Dear Amy: I have been married almost 15 years to a man I first knew in high school. I first became aware of his problem several years ago, when I found a bra hanging in our laundry room that was not my size. Finally, my husband confessed he'd bought it for himself. He said it was a one-time occurrence.
After he returned from a business trip, I found more women's lingerie. He assured me this would not occur again. Then, I found a white gown and panties in his backpack in the trunk of his car. Yes, I was snooping, because I remained suspicious.
He wrote me an email telling me he was fascinated with female lingerie. I decided that he had a fetish, and sought marital counseling. He attended, but he didn't think it helped. I told him then that if he had to make these purchases I did not want to ever know about them, and I'd better not ever find evidence.
Last week I discovered two emails on his phone (yes, I was snooping again) where he has ordered almost $1,000 of lingerie and women's clothing.
He also has a secret post office box where these shipments are delivered.
I sent him a letter to the P.O. box asking him why he has it, and why he was buying women's clothing.
So far, he hasn't acknowledged the letter.
Our relationship has suffered because I feel betrayed. I do not feel loved, respected or cared for.
I think I still love him, but this behavior disgusts me (maybe it shouldn't).
Confused Wife: You have demanded that your husband must not disclose anything about this fetish to you. You have also demanded that you must never find any evidence of it.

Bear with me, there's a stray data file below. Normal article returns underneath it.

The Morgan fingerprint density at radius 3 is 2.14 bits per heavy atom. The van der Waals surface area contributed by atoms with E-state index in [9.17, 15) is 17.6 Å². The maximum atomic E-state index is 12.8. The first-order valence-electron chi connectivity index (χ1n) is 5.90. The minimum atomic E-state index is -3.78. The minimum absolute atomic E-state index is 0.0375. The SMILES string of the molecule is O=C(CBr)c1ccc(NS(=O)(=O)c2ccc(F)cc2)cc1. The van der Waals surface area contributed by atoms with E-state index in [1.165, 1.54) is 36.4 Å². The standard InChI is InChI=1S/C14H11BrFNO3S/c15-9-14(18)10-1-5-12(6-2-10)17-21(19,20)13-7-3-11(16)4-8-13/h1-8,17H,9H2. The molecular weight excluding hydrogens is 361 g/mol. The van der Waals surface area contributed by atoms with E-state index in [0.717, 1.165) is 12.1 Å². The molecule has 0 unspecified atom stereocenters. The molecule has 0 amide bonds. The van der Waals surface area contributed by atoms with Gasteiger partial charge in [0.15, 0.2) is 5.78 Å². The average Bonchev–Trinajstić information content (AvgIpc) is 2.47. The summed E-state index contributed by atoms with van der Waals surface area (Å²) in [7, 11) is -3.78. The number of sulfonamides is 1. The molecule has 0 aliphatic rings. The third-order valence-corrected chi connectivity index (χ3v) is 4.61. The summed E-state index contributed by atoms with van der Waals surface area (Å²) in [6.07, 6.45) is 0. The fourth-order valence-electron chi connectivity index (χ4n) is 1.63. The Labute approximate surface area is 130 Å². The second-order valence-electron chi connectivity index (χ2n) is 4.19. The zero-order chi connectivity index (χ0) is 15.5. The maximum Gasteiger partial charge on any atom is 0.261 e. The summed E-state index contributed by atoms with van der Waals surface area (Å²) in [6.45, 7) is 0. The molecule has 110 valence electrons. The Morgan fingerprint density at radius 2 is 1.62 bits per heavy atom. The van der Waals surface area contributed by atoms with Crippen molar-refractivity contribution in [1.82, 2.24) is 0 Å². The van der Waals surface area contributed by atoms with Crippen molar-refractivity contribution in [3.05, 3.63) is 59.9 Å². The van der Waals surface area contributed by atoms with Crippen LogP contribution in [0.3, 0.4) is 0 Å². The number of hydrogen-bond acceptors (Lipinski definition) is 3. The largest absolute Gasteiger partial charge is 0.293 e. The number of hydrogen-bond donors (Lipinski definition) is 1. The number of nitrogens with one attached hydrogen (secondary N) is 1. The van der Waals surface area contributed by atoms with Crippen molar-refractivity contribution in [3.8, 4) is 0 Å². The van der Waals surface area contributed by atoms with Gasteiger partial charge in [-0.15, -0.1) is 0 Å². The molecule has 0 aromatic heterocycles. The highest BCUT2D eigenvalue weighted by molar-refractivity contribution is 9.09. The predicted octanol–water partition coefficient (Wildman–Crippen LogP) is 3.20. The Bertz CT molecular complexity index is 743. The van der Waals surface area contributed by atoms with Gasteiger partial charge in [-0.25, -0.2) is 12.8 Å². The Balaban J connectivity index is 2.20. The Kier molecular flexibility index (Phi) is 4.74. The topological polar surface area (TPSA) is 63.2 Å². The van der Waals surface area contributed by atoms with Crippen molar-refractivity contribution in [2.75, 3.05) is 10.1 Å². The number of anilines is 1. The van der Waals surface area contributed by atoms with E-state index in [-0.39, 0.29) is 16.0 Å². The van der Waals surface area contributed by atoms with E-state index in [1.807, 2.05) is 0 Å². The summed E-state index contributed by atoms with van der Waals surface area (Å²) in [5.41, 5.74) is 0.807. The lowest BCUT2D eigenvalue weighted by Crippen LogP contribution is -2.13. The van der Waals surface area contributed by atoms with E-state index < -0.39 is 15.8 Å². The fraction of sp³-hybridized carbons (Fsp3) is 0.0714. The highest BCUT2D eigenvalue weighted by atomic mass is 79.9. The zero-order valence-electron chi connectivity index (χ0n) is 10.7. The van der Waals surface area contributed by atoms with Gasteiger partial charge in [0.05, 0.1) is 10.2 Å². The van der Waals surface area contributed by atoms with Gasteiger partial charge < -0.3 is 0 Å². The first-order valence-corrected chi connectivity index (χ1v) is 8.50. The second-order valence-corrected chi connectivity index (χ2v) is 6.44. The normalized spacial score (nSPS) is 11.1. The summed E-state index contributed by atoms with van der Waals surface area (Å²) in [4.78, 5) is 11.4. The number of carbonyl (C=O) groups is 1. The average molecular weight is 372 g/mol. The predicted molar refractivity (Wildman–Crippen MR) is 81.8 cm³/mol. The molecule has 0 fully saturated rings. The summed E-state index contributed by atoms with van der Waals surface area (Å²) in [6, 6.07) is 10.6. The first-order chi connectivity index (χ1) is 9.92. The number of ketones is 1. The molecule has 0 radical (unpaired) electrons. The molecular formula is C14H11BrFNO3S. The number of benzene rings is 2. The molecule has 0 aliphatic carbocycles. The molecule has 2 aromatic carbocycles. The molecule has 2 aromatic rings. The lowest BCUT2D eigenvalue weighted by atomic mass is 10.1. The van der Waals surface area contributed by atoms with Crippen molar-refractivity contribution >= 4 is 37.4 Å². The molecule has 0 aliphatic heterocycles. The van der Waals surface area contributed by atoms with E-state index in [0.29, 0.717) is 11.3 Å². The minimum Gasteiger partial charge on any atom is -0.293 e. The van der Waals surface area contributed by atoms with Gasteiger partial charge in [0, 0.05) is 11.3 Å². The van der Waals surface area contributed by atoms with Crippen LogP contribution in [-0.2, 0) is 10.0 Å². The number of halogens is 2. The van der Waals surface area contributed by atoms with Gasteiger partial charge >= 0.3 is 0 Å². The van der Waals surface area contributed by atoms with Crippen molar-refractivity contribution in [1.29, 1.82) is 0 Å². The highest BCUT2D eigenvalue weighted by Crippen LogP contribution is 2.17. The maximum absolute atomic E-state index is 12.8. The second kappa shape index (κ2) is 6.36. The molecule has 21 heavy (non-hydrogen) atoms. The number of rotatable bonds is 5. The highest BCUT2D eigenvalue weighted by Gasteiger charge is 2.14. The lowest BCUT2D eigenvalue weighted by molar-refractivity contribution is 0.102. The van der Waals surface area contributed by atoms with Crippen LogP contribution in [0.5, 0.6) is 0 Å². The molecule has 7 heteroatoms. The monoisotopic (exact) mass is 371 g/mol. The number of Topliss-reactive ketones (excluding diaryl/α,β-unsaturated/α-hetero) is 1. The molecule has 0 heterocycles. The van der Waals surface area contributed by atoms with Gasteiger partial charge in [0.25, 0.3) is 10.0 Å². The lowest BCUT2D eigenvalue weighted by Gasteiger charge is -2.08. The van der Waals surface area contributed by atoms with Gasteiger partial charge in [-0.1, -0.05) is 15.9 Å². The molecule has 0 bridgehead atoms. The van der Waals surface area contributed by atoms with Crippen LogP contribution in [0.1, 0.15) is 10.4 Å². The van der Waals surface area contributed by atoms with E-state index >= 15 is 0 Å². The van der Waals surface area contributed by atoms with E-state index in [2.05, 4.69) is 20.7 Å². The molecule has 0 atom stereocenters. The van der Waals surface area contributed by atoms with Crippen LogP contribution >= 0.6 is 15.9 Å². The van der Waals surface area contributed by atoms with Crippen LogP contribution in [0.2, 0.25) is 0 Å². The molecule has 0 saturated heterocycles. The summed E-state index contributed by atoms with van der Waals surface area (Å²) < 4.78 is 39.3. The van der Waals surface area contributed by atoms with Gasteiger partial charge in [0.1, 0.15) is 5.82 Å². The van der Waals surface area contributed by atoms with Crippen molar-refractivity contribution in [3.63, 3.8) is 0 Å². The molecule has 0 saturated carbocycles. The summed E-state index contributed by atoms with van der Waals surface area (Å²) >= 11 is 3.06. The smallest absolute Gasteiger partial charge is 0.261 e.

He seems to have gone to great lengths to keep this a secret, as you insist he must.
So why do you keep snooping? If you don’t want to be confronted by something, then don’t look for it.
Cross-dressing (or perhaps only purchasing women’s clothing) is obviously a very important part of your husband’s life. It is shocking to me that your therapist didn’t help you to talk about this during your sessions. The way you two communicate — via email and now postal letter — is passive and one-sided. You both seem to basically throw down and then run away.
Instead of insisting that your husband stop doing something that he won’t stop doing, you might seek to understand it by discussing it with him, suspending your disgust and judgment until you feel you understand this impulse.
You say you feel unloved and betrayed, but I can imagine that your husband might feel this way, too.
Dear Amy: My boyfriend and I are pretty young, and we have been dating for three years. His family has picked petty arguments with me in the past. A year ago, I posted a photo on social media of me in a bathing suit that some assumed was my underwear. My boyfriend's brother's girlfriend, "Katie," reached out to me through social media to tell me that the photo was disrespectful to my relationship.
Some somewhat vicious messages went back and forth between us until I blocked her.
It's been one year, and at gatherings I refuse to speak to her, even though she once tried to speak to me. Katie is a 30-year-old woman who decided to poke her nose into my relationship, though she posts plenty of swimsuit wear and has a history of cheating.
My boyfriend wants us to make up. Am I wrong to ignore her? Even if she were to offer me an apology at this point, I'm so angry I don't want her involved in any part of my life.
Silent: If you want for things to continue as they are — with you being furious for over a year and playing the victim — then by all means, keep doing what you’re doing. If you want for things to change, then you should start behaving differently, and agree to listen when someone attempts to talk to you.
Dear Amy: "Don't Like Dirty Laundry" was a woman whose middle-aged "macho" boyfriend had never done his own laundry!
Well, my dear husband of many decades never did a load of laundry in his life. But he did so many other things! He died four years ago, and I'd give anything to wash his clothes again.
Missing: These simple acts hold so much power in our memories. My condolences.